gopher frogs, frosted and reticulated Flatwoods salamanders, striped newt, eastern tiger salamander, and
ornate chorus frog.
Birds
Longleaf pine forests provide nesting and foraging habitat for many bird
species, including the endangered Red-cockaded Woodpecker, which
requires old living pines for nesting and roosting. Frequent prescribed
burns control woody stem growth and promote the early successional
herbaceous understory required by many ground nesters such as
Northern Bobwhite, Common Ground-dove, Common Nighthawk, and
Bachman’s Sparrow. Of the 86 bird species characteristic of longleaf pine
forest, 36 percent forage primarily on or near the ground.13
Mammals
Most mammals of the region tend to be habitat generalists, but species
with ranges closely paralleling longleaf pine and that are most commonly
found in the habitat type include Oldfield Mouse, Southeastern Pocket
Gopher, and Southeastern Fox Squirrel (four subspecies). Of the 36
mammals characteristic of longleaf pine forest, 69 percent forage
primarily on or near the ground in longleaf forest.13
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NWF Pine Straw Management and Harvest Best Management Guidelines (BMGs)
July, 2015
Importance of Site History and Condition
Every situation is unique, but tracts to be harvested for pine straw will probably fall into one of two types:
Type 1 includes longleaf plantations on old fields or former intensively managed loblolly/slash plantation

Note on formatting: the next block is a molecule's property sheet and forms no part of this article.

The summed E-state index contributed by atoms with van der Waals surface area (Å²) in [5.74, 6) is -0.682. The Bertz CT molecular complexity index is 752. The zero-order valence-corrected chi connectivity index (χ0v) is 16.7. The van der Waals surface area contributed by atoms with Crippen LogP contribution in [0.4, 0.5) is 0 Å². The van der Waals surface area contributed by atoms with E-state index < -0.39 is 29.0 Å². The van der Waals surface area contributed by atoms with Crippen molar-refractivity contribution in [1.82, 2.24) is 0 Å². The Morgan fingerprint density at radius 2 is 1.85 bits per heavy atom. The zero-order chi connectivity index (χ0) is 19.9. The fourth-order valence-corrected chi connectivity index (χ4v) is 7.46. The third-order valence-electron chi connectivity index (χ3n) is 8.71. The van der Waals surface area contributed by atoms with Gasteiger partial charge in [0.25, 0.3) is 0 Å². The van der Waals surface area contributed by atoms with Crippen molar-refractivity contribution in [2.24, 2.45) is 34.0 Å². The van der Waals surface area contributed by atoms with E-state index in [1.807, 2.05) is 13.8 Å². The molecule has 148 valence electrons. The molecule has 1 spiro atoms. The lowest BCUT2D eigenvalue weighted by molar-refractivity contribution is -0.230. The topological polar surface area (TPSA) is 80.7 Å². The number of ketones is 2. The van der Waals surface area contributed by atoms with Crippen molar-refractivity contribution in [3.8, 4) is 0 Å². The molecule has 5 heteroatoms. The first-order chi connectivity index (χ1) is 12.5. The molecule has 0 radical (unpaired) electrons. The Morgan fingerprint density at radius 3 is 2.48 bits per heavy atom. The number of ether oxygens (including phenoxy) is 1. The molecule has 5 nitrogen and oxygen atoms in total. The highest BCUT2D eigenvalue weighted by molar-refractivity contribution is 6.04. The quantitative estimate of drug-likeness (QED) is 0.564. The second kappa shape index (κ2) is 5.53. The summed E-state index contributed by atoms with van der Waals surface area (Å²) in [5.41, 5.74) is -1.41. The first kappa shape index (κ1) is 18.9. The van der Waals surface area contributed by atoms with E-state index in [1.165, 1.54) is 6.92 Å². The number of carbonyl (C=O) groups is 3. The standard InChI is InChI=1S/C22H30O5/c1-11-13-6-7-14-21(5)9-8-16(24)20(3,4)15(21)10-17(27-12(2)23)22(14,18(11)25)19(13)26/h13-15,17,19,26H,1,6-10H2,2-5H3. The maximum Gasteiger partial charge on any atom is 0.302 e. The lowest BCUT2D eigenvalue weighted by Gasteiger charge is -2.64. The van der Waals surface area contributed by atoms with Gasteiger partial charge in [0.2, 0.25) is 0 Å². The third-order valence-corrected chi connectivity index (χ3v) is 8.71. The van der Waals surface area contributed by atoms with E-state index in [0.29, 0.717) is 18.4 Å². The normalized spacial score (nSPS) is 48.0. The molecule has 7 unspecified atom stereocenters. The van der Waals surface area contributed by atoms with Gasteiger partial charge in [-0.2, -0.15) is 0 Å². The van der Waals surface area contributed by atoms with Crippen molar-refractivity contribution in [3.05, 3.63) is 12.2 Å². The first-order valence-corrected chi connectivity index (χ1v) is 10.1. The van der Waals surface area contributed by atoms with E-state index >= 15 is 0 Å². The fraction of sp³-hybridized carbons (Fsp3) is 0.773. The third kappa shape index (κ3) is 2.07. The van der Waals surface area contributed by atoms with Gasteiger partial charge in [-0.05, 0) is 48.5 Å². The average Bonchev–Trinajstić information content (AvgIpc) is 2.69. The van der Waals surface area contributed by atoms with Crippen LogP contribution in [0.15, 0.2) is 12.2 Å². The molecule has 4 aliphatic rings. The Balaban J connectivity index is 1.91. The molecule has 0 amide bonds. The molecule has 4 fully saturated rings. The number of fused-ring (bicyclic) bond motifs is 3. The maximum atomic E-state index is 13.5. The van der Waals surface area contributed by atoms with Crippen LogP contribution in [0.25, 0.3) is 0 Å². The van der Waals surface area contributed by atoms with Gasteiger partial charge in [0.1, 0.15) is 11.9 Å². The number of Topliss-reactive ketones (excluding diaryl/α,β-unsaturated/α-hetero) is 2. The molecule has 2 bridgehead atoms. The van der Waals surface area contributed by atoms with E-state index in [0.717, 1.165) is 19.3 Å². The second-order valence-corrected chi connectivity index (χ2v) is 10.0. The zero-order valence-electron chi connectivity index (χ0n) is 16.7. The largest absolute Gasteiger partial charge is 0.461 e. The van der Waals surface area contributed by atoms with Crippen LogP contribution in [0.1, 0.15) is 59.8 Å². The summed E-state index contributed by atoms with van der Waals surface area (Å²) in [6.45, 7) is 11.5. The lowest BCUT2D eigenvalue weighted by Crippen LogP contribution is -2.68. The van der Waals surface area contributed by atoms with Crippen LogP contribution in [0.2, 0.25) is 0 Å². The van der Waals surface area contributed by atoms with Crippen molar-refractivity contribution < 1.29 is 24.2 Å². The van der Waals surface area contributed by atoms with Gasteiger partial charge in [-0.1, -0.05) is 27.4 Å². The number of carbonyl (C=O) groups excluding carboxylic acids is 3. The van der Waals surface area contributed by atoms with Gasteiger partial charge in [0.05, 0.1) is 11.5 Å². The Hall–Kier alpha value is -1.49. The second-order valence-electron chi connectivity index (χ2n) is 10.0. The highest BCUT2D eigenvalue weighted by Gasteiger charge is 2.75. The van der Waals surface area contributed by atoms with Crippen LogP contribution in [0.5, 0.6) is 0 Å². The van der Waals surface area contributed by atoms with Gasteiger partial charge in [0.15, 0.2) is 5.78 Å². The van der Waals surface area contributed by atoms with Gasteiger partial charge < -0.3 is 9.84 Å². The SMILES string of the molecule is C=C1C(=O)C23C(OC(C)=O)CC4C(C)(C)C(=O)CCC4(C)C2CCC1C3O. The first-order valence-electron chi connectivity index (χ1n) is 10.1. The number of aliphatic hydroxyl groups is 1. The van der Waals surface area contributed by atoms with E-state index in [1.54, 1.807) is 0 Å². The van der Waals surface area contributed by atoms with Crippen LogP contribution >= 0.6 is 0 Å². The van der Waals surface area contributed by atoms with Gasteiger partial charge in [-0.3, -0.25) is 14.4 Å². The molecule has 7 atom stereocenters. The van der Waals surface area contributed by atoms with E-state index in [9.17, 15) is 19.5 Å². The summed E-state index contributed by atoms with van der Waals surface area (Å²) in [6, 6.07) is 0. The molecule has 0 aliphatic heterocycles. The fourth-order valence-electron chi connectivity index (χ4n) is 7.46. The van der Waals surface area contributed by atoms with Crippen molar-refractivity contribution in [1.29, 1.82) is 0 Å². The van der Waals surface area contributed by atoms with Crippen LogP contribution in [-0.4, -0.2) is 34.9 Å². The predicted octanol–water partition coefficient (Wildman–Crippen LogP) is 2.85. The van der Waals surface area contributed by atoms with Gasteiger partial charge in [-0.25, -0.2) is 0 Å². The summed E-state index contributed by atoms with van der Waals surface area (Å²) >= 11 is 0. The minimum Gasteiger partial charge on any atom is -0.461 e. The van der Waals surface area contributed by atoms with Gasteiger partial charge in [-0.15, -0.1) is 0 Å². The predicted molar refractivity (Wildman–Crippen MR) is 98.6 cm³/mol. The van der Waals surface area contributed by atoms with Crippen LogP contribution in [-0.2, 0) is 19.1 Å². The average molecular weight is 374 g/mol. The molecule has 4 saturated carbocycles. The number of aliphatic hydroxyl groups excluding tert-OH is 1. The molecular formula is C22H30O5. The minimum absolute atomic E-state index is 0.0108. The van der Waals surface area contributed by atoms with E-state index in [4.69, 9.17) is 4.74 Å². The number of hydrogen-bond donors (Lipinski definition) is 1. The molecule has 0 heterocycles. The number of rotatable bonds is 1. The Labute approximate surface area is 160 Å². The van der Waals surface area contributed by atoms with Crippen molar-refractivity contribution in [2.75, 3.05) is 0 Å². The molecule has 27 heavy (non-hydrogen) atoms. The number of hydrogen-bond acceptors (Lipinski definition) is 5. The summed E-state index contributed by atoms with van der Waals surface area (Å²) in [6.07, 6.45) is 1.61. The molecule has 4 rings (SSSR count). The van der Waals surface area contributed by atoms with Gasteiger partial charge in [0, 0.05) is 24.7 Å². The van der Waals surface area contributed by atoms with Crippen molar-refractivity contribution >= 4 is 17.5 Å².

in early stages of stand establishment, having little if any native groundcover due to past management
practices. Type 1 represents the majority of pine straw producers. If prescribed fire has not been part of
the management history, wildlife habitat will likely be poor at the first, second, and perhaps third straw
harvests. A mechanical first raking of such sites may have negligible impact on wildlife. But as prescribed
burning is employed, and especially once the first thinning occurs, managing for understory will become
more important; major factors include light entry, basal area, and burning frequency. Plant diversity and
structure can be expected to improve over time with frequent fire, especially when seed sources are
available on adjacent or nearby sites. As conditions improve, straw harvest techniques more compatible
with the habitat may be required.
Type 2 includes natural or re-planted semi-natural stands and
plantations that retain at least some native understory or
stands where understory could be quickly restored with
management such as burning and frequent thinning. Type 2
represents better wildlife habitat and—assuming conditions
are maintained—perhaps a less lucrative pine straw source,
but
there
is
still
potential
for
long-term
sustainable management that does not negatively impact
current habitat and provides income to support sustainable
ecosystem management practices.
Best Management Guidelines (BMGs)
Landscape and Site Selection Considerations
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Natural stands with unusually high quality native understory vegetation and sites that support
rare, threatened, or endangered plants and/or animals should be managed for those values and
either not raked for pine straw or only occasionally hand-lifted with great care.